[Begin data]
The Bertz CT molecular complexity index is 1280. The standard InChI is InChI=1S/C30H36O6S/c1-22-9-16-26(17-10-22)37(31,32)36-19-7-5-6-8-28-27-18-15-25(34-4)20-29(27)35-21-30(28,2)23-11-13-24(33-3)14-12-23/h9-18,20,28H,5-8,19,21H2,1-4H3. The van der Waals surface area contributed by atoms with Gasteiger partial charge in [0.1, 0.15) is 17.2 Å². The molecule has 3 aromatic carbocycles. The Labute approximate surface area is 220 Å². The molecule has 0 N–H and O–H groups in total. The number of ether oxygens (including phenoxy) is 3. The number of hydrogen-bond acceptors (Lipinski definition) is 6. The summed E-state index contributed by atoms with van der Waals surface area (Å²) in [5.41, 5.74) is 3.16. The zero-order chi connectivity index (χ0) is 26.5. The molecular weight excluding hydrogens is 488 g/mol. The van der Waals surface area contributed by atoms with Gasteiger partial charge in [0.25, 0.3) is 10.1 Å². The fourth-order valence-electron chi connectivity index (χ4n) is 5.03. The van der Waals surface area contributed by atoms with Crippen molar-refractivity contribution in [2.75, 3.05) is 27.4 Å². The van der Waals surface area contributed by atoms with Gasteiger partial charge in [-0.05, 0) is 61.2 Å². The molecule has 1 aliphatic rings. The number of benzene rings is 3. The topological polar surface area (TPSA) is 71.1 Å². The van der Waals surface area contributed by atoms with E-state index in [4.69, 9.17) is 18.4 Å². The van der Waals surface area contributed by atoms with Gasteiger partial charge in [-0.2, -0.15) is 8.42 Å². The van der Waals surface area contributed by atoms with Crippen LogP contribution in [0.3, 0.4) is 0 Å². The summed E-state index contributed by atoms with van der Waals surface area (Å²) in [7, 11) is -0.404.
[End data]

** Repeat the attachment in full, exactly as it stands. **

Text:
The Bertz CT molecular complexity index is 1280. The standard InChI is InChI=1S/C30H36O6S/c1-22-9-16-26(17-10-22)37(31,32)36-19-7-5-6-8-28-27-18-15-25(34-4)20-29(27)35-21-30(28,2)23-11-13-24(33-3)14-12-23/h9-18,20,28H,5-8,19,21H2,1-4H3. The van der Waals surface area contributed by atoms with Gasteiger partial charge in [0.1, 0.15) is 17.2 Å². The molecule has 3 aromatic carbocycles. The Labute approximate surface area is 220 Å². The molecule has 0 N–H and O–H groups in total. The number of ether oxygens (including phenoxy) is 3. The number of hydrogen-bond acceptors (Lipinski definition) is 6. The summed E-state index contributed by atoms with van der Waals surface area (Å²) in [5.41, 5.74) is 3.16. The zero-order chi connectivity index (χ0) is 26.5. The molecular weight excluding hydrogens is 488 g/mol. The van der Waals surface area contributed by atoms with Gasteiger partial charge in [0.25, 0.3) is 10.1 Å². The fourth-order valence-electron chi connectivity index (χ4n) is 5.03. The van der Waals surface area contributed by atoms with Crippen molar-refractivity contribution in [2.75, 3.05) is 27.4 Å². The van der Waals surface area contributed by atoms with Gasteiger partial charge in [-0.05, 0) is 61.2 Å². The molecule has 1 aliphatic rings. The number of benzene rings is 3. The topological polar surface area (TPSA) is 71.1 Å². The van der Waals surface area contributed by atoms with E-state index in [4.69, 9.17) is 18.4 Å². The van der Waals surface area contributed by atoms with Gasteiger partial charge in [-0.2, -0.15) is 8.42 Å². The van der Waals surface area contributed by atoms with Crippen LogP contribution in [0.3, 0.4) is 0 Å². The summed E-state index contributed by atoms with van der Waals surface area (Å²) in [7, 11) is -0.404.